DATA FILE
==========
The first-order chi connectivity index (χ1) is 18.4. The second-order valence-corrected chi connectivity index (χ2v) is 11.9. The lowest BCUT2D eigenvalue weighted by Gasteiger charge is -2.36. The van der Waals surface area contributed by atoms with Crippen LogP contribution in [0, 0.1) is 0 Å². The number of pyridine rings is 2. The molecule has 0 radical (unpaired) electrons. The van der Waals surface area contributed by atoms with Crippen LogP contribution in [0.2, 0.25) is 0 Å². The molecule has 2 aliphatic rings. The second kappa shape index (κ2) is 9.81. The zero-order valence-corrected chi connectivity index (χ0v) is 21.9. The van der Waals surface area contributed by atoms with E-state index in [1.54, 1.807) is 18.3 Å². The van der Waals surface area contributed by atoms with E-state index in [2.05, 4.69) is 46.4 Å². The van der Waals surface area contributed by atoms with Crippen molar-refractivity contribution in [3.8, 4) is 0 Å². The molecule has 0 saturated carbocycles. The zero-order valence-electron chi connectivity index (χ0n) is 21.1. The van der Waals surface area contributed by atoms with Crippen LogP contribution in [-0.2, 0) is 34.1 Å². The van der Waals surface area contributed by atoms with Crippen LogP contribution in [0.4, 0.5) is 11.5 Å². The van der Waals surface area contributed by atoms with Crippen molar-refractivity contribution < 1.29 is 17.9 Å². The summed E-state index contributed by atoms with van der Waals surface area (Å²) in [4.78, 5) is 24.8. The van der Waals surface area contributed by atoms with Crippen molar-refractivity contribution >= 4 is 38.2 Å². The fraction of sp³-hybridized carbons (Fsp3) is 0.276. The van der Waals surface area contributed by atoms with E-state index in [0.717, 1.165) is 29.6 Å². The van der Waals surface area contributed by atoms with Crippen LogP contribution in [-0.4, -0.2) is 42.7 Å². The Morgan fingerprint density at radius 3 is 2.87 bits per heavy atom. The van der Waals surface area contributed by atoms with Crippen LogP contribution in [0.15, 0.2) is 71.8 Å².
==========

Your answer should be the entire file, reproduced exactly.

The first-order chi connectivity index (χ1) is 18.4. The second-order valence-corrected chi connectivity index (χ2v) is 11.9. The lowest BCUT2D eigenvalue weighted by Gasteiger charge is -2.36. The van der Waals surface area contributed by atoms with Crippen LogP contribution in [0, 0.1) is 0 Å². The number of pyridine rings is 2. The molecule has 0 radical (unpaired) electrons. The van der Waals surface area contributed by atoms with Crippen LogP contribution in [0.2, 0.25) is 0 Å². The molecule has 2 aliphatic rings. The second kappa shape index (κ2) is 9.81. The zero-order valence-corrected chi connectivity index (χ0v) is 21.9. The van der Waals surface area contributed by atoms with E-state index in [1.54, 1.807) is 18.3 Å². The van der Waals surface area contributed by atoms with E-state index in [2.05, 4.69) is 46.4 Å². The van der Waals surface area contributed by atoms with Crippen molar-refractivity contribution in [3.8, 4) is 0 Å². The molecule has 0 saturated carbocycles. The zero-order valence-electron chi connectivity index (χ0n) is 21.1. The van der Waals surface area contributed by atoms with Crippen LogP contribution in [-0.2, 0) is 34.1 Å². The van der Waals surface area contributed by atoms with Crippen LogP contribution in [0.4, 0.5) is 11.5 Å². The van der Waals surface area contributed by atoms with Crippen molar-refractivity contribution < 1.29 is 17.9 Å². The summed E-state index contributed by atoms with van der Waals surface area (Å²) in [4.78, 5) is 24.8. The van der Waals surface area contributed by atoms with Crippen molar-refractivity contribution >= 4 is 38.2 Å². The fraction of sp³-hybridized carbons (Fsp3) is 0.276. The van der Waals surface area contributed by atoms with E-state index in [0.717, 1.165) is 29.6 Å². The van der Waals surface area contributed by atoms with Crippen LogP contribution in [-0.4, -0.2) is 42.7 Å². The Morgan fingerprint density at radius 3 is 2.87 bits per heavy atom. The van der Waals surface area contributed by atoms with Crippen LogP contribution in [0.15, 0.2) is 71.8 Å².